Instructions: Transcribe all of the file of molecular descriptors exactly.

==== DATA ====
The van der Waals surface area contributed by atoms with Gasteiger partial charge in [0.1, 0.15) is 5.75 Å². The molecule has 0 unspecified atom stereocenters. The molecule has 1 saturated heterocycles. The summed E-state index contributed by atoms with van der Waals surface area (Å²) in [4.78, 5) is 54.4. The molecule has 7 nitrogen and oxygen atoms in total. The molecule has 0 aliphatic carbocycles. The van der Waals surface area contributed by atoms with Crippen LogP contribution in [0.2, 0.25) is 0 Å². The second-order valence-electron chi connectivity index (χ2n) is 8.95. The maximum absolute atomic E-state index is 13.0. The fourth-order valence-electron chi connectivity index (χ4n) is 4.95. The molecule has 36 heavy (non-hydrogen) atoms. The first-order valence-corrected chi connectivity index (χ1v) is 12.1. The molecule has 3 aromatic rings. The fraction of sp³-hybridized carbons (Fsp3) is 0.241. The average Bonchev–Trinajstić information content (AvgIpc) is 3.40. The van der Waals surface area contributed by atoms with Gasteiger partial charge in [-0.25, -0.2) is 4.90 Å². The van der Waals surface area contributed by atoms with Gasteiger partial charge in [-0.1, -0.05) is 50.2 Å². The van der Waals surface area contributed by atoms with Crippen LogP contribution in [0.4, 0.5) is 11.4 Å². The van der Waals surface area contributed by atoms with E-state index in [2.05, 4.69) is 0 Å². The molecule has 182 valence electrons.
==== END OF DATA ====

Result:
The van der Waals surface area contributed by atoms with Gasteiger partial charge in [0.1, 0.15) is 5.75 Å². The molecule has 0 unspecified atom stereocenters. The molecule has 1 saturated heterocycles. The summed E-state index contributed by atoms with van der Waals surface area (Å²) in [4.78, 5) is 54.4. The molecule has 7 nitrogen and oxygen atoms in total. The molecule has 0 aliphatic carbocycles. The van der Waals surface area contributed by atoms with Crippen LogP contribution in [0.2, 0.25) is 0 Å². The second-order valence-electron chi connectivity index (χ2n) is 8.95. The maximum absolute atomic E-state index is 13.0. The fourth-order valence-electron chi connectivity index (χ4n) is 4.95. The molecule has 36 heavy (non-hydrogen) atoms. The first-order valence-corrected chi connectivity index (χ1v) is 12.1. The molecule has 3 aromatic rings. The fraction of sp³-hybridized carbons (Fsp3) is 0.241. The average Bonchev–Trinajstić information content (AvgIpc) is 3.40. The van der Waals surface area contributed by atoms with Gasteiger partial charge in [-0.25, -0.2) is 4.90 Å². The van der Waals surface area contributed by atoms with Gasteiger partial charge in [-0.1, -0.05) is 50.2 Å². The van der Waals surface area contributed by atoms with Crippen LogP contribution in [0.4, 0.5) is 11.4 Å². The van der Waals surface area contributed by atoms with E-state index in [2.05, 4.69) is 0 Å². The molecule has 182 valence electrons.